As I've said the Western Shore use to take this water with out flooding the old Millbrook road
The Echo as a picture off Millbrook station (before the Dock was build) and the water was level with the station platform, (in the back ground you can just see the old fishermans homes on a island bank, where my grandad was born).
So you'd agree with me & they should have left the American dump alone?
[quote][p][bold]southy[/bold] wrote: [quote][p][bold]loosehead[/bold] wrote: [quote][p][bold]Sovietobserver[/bold] wrote: [quote][p][bold]Dragonqueen[/bold] wrote: Southampton city council where looking into this back in 2008/9 but they have never done anything about it, it has got worse since they resurfaced the road back in 2007/8[/p][/quote]There was a serious flood here back in 1982, city engineers dept. at the time gave the same answer. The problem is the docks, when there is a high tide, this acts as a dam and so water backs up the drain pipes, the only solution would be to elevate this section of dual carraigeway by a metre or two, but would the disruption encountered be acceptable to avoid a once or twice annual event like today.[/p][/quote]As I've said the Western Shore use to take this water with out flooding the old Millbrook road[/p][/quote]The Echo as a picture off Millbrook station (before the Dock was build) and the water was level with the station platform, (in the back ground you can just see the old fishermans homes on a island bank, where my grandad was born).[/p][/quote]So you'd agree with me & they should have left the American dump alone? loosehead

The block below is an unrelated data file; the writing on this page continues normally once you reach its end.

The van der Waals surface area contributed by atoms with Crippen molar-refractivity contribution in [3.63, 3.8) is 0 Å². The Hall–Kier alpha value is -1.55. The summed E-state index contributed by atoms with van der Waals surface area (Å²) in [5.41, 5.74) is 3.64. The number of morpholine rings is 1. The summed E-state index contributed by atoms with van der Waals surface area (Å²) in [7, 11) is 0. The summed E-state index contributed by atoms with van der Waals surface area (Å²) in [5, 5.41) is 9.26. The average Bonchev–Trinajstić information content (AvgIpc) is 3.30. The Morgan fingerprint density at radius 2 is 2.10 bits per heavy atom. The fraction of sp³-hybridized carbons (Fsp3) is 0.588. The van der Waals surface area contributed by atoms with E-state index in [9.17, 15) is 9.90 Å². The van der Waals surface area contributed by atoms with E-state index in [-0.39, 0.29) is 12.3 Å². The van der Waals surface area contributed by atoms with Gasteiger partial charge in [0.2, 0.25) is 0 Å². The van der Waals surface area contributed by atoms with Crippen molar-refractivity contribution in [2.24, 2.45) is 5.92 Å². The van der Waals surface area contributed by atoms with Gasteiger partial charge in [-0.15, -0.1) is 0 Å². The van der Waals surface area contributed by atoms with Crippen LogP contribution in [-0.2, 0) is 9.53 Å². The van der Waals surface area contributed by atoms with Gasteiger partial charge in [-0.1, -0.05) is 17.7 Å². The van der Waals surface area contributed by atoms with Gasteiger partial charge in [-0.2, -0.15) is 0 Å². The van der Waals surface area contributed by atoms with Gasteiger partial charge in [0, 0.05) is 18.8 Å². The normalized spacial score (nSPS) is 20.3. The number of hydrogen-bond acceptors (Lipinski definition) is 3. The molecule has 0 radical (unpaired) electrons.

• Score: 0

9:46am Thu 18 Oct 12

southy says...

loosehead wrote:
southy wrote:
loosehead wrote:
Sovietobserver wrote:
Dragonqueen wrote:
Southampton city council where looking into this back in 2008/9 but they have never done anything about it, it has got worse since they resurfaced the road back in 2007/8
There was a serious flood here back in 1982, city engineers dept. at the time gave the same answer. The problem is the docks, when there is a high tide, this acts as a dam and so water backs up the drain pipes, the only solution would be to elevate this section of dual carraigeway by a metre or two, but would the disruption encountered be acceptable to avoid a once or twice annual event like today.
As I've said the Western Shore use to take this water with out flooding the old Millbrook road
The Echo as a picture off Millbrook station (before the Dock was build) and the water was level with the station platform, (in the back ground you can just see the old fishermans homes on a island bank, where my grandad was born).
So you'd agree with me & they should have left the American dump alone?
Well you know my veiws of that area, The Container port was built not just in the wrong place but to far up river, it should off been built on the tidel ground down by (this side) Hamble oil jetty where there is less marine life on the tidal ground.